Aisle 9
March 15, 2021

Against the smoldering afternoon sun, the clerestory windows turned to butterscotch, honey, and tea, each pane unlike any other. The filtered light, falling thirty feet before reaching Joanie and Deb’s upturned faces, was beatific. “Jesus Christ, those windows are grimy as hell,” Deb said.

“Used to be a factory,” Joanie said, “what did you expect?”

Their trance ended abruptly. Behind them, a small, shrill voice wailed, “Where’s Daddy?” A girl no older than seven sobbed while hugging a thick steel column. Her mother, wearing yoga pants and a hoodie, tried to pry her fingers loose. “I want Daddy!”

Joanie turned to Deb with an exaggerated grimace, ticking her head towards a furniture display.

“Look at this!” Joanie said, breathing in, patting her chest. “Gorgeous. Just gorgeous.” She brushed her fingers against carved stone. “Looks like it came from an old pulpit.”

The two women walked on and turned down an aisle filled with old kitchen cabinets. Deb laughed. “My folks had these exact same ones. The seventies were ridiculous.”

They turned the corner and Deb peered down Aisle 2 at hundreds of old doors stacked along the wall. “What the hell is this place, Joanie? You said we were going antiquing.”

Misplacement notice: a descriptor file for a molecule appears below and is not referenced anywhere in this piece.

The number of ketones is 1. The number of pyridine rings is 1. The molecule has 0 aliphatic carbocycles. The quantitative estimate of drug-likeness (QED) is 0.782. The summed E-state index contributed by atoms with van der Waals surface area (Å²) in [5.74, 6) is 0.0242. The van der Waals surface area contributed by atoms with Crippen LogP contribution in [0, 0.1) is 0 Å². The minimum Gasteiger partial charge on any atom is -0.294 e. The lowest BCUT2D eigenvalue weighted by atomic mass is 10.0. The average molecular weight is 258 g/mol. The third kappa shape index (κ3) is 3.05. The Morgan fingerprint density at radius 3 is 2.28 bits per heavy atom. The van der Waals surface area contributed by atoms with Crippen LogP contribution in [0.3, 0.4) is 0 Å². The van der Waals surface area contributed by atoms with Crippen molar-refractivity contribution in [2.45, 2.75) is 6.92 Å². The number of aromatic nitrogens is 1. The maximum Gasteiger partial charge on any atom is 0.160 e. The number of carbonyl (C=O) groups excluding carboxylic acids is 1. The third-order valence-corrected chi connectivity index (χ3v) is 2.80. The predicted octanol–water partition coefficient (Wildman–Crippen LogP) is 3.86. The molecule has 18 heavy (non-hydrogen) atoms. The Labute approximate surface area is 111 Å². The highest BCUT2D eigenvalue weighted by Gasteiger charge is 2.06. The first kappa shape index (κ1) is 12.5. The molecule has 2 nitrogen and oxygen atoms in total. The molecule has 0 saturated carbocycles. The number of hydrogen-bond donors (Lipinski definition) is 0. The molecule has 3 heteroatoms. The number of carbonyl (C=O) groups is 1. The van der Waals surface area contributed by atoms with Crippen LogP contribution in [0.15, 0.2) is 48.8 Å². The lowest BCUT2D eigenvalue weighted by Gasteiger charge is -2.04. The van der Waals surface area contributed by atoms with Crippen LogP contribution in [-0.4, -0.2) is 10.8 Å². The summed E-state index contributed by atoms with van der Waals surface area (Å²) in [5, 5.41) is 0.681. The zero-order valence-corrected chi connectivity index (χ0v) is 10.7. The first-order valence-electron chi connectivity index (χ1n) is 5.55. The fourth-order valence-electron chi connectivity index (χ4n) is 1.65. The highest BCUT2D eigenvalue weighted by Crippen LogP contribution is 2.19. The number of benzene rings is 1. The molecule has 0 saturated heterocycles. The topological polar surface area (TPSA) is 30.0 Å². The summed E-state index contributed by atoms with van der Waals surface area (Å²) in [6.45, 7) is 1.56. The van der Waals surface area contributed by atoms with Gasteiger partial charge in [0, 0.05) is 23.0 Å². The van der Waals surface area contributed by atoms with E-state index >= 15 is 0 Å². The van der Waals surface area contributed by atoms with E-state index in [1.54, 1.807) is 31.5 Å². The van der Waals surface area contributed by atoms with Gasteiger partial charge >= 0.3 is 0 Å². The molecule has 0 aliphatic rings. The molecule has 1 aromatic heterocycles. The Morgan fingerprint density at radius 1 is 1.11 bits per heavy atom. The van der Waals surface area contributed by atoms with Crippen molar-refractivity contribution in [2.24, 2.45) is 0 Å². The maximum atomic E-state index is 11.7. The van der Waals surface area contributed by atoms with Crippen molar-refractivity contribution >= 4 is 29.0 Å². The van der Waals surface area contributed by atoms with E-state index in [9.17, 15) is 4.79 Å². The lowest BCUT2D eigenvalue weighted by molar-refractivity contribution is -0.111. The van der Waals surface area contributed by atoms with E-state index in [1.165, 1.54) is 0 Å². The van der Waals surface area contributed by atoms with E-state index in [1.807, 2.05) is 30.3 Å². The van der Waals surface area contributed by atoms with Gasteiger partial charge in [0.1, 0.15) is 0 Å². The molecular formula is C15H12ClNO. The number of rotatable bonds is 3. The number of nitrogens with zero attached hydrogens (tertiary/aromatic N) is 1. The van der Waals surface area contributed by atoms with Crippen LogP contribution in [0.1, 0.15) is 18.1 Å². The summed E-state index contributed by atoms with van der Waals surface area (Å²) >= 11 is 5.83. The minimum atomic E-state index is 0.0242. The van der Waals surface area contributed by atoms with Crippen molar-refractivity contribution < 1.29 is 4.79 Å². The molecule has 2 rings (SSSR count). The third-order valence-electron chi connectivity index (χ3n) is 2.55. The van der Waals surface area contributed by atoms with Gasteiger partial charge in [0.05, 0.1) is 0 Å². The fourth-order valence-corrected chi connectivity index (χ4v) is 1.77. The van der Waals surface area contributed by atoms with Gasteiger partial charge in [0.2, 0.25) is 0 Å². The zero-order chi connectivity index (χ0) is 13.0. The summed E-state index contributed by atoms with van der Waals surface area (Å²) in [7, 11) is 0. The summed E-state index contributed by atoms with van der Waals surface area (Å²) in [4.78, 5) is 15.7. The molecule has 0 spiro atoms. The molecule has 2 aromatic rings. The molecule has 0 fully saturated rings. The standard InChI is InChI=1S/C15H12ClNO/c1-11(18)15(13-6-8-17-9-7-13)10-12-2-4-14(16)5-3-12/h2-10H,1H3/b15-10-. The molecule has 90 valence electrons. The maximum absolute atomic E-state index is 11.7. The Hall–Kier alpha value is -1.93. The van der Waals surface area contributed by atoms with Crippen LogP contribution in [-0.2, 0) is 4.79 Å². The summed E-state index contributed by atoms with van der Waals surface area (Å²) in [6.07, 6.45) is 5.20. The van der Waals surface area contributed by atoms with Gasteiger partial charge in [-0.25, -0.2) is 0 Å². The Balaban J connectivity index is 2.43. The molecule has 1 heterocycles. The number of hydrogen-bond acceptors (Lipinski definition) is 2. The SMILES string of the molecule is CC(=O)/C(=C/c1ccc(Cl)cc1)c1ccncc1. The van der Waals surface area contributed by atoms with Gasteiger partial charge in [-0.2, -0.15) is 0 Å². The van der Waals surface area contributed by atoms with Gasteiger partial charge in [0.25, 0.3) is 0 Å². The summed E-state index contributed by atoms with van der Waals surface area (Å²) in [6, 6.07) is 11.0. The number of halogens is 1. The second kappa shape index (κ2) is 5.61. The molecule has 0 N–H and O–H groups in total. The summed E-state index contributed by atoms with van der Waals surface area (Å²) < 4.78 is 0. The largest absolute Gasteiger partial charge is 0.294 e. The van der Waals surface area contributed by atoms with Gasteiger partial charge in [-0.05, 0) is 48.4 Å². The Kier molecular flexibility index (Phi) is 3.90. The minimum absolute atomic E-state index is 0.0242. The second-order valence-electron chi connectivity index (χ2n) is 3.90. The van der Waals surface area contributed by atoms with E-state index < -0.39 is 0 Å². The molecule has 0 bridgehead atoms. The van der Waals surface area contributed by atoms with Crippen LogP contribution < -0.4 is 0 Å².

“No, I said you might find some antiques. This is a, whaddya call it? Reclamation warehouse. Old building materials. Windows, doors, furniture. Wait until you see the toilets. People bring stuff here instead of throwing it in a, whaddya call it? Landfill. It’s good for the environment.”

“Looks like a junkyard.”

“It’s called Home Wreckers’ Depot. Get it?”

“Yeah, I get it. Who buys this crap?”

“Be patient,” Joanie said with a wink. “As they say, one woman’s trash is another woman’s treasure.”

In Aisle 6, Joanie caressed porcelain doorknobs perfect for her patio doors, when Deb said, “I’m sorry, Joanie…about Doug. I thought everything was good between you?”

Joanie sighed, pulling out a drawer from an oak card catalogue. “We just grew apart, that’s all.” She held an ornate bronze door hinge up to the light. “They don’t make them like this anymore.”

“Joanie — ”

“No, it’s for the best, really. Sad though. The kids took to him right away. Papa this, Papa that. Marrying Chuck was a mistake, obviously,” Joanie said, rifling through drawers, “but marrying Doug seemed to make up for it, you know? At least a first. You saw how he adored the kids, and how he fixed up the house so beautifully.”

“Your stair railing-thingy is gorgeous!”

“Balustrade. I know. And the mantles, crown moldings, bookcases.” Joanie pulled Deb closer by the arm, grinning. “Doug is very good with his hands. I’ll give him that.”

Deb’s cheeks burned crimson wanting to ask for details, but instead said, “Oh, Joanie, you’ve always been so hard to please. Good dad, responsible, good in bed…what’s the problem?”